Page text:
But there are processes and styles of photographic imagery that pass in and out of favor on a fairly regular basis. Black & white photography is a good example. It all began as black & white images when photography was first invented. Then color entered the scene and was popularized by the introduction of Kodachrome by Eastman Kodak in the 1930s. In the 1970s, black & white emerged once again in strong fashion, but eventually receded to a less respected position. Today, black and white is enjoying a well-deserved resurgence as photographers rediscover the medium. Software makes accurate color to black & white conversion possible, and the unique artistic qualities of black and white images are once again being appreciated.
Infrared photography has that same cyclic nature about it. But unlike black & white software conversion, digital images which have been converted to mimic infrared film have been a disappointment. The nature of real infrared film has been an elusive goal to digital photographers. Yet there is something about the delicacy and fragility of the fantasy-like pictures born of infrared photography that compels photographers to continue seeking a solution in the digital environment.
Using infrared film was a tricky proposition. Because the camera metering of infrared light was impossible, the results were never known until the film was processed. The only solution was bracket, bracket and more bracketing. Somewhere in that maze of bracketed images there had to be a printable negative. Then there was the dense red filter that was required to make the exposure. Reasonable depth of field required long exposures even on a bright sunny day.
But, when successful, the results could be stunning. Shown in Figure 1 is a picture taken with Kodak infrared film during my "Infrared Period" in the mid 70s. Certainly, the style is not everyone's "cup of tea", but for many photographers, shooting with infrared film was an eye and mind opening experience.
For DSLR owners, several IR plug-ins have been available for programs like Photoshop and Lightroom for some time. These effects are applied to a normal digital image in post-processing. But none of these post-processing options have approached the true "look and feel" of a traditional infrared film image.
It has been possible for several years to modify DSLR cameras to record only the infrared portion of the spectrum. Problem solved? Well, yes and no. It's correct that the conversion allows true infrared photography, but the action also renders the camera useless for conventional photography. Only recently did I have a spare DSLR available to attempt this conversion. It was Advance Camera in Portland that afforded me the opportunity to request this surgical step. Having a local expert in IR conversions gave me the confidence to take the plunge.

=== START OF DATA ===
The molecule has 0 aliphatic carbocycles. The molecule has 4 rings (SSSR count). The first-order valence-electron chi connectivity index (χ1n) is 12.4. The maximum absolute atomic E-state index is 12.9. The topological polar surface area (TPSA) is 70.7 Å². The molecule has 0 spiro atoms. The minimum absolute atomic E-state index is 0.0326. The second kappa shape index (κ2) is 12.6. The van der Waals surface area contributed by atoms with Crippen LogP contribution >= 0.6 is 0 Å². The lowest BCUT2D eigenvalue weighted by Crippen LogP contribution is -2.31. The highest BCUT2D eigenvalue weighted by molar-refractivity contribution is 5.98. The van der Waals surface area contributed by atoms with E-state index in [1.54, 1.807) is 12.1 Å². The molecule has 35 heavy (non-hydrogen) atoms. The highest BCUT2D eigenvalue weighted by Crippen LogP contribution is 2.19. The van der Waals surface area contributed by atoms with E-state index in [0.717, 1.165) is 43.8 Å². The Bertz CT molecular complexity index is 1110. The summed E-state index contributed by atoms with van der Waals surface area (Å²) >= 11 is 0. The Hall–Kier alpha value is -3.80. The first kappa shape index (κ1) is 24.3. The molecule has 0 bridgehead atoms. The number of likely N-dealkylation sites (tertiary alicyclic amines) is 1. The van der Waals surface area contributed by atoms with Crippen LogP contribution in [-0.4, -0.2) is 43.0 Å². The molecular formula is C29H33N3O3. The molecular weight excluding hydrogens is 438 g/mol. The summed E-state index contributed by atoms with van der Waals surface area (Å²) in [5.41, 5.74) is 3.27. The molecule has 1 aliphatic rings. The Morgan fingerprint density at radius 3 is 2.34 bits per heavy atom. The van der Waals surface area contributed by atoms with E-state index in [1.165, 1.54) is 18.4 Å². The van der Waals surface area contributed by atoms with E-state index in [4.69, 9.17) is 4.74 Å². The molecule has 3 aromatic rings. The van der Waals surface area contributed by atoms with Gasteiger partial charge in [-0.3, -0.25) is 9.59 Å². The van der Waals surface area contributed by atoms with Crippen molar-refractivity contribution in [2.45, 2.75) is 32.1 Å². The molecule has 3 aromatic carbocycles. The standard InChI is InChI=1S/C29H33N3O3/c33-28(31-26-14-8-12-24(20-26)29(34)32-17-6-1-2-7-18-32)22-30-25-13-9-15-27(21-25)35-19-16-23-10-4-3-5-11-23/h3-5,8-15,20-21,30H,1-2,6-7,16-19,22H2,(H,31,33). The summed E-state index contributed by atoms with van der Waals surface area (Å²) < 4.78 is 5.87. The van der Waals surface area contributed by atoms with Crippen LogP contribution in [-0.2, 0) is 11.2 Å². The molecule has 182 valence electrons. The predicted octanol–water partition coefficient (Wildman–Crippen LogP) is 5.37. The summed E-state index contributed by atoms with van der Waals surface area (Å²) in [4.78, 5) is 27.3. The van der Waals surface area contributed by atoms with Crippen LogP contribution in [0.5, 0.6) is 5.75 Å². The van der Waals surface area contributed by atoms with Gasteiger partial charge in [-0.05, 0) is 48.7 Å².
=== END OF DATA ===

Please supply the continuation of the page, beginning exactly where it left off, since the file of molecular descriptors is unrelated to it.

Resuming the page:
Dave Sleeth at Advance Camera became my IR guru. The victim of my decision was my trusty old Canon Rebel camera (Figure 2).
Dave began by giving me all the necessary warnings:
- the camera will no longer be usable for flash photography
- the metering system will no longer be perfect
- since all lenses focus IR differently, the photographer will need to use the diaphragm (depth of field) to assist in focus control.
But most of these concerns are offset by the fact that the image can be seen immediately on the camera's preview LCD and adjustments can be made on the spot. And flash photography was not one of my requirements.
Customers can select the level of IR they want to enter the camera by specifying which IR filter to install (resulting in images with some color to pure black & white). I selected the 800nm filter. This filter produces a very black and white image. The same look as the film I am trying to mimic.
The cost of the conversion is $245 regardless of the IR filter selected. At the same time, the camera is given a thorough cleaning and check up. The camera is also checked with a variety of lenses to check IR focus. The whole process takes only a few days.
I have to say that the results have been amazing. I am able to produce images that are very similar to traditional infrared film. I've also discovered some other pluses with this conversion:
- the results are immediately reviewable on the camera's LCD
- all my lenses are "tack sharp" -- no focus problems have been encountered
- the histogram still provides all the gamut information I want
- the absence of a dense red filter makes hand-held exposures at smaller aperture settings possible
- I return from shooting sessions knowing that the picture I wanted is on my data card.
Here are a few of the first shots taken with the IR converted Canon Rebel camera:
©2009,tehubbard, all rights reserved
I decided to push the envelope and attempt to construct an HDR picture in a scene with an unusually high dynamic range. The picture below is composed of 3 exposures (each 2 stops apart) and produced as an HDR image using Photomatix Pro. It worked!
Infrared photography is not for everyone, but for those who like to stretch the limits of photography and explore new creative techniques for expressing their art, IR photography presents a truly unique tool and a rare perspective on the world around us. But be sure to find your own guru to guide you through the conversion process. Better yet, I'll share my guru. Just give Dave a call. He services the cameras of photographers from around the world.
All in all, I am very pleased with my decision to convert my Rebel to IR. Thanks to Dave Sleeth and his crew at Advance Camera, I'm back in the 70s and enjoying every minute.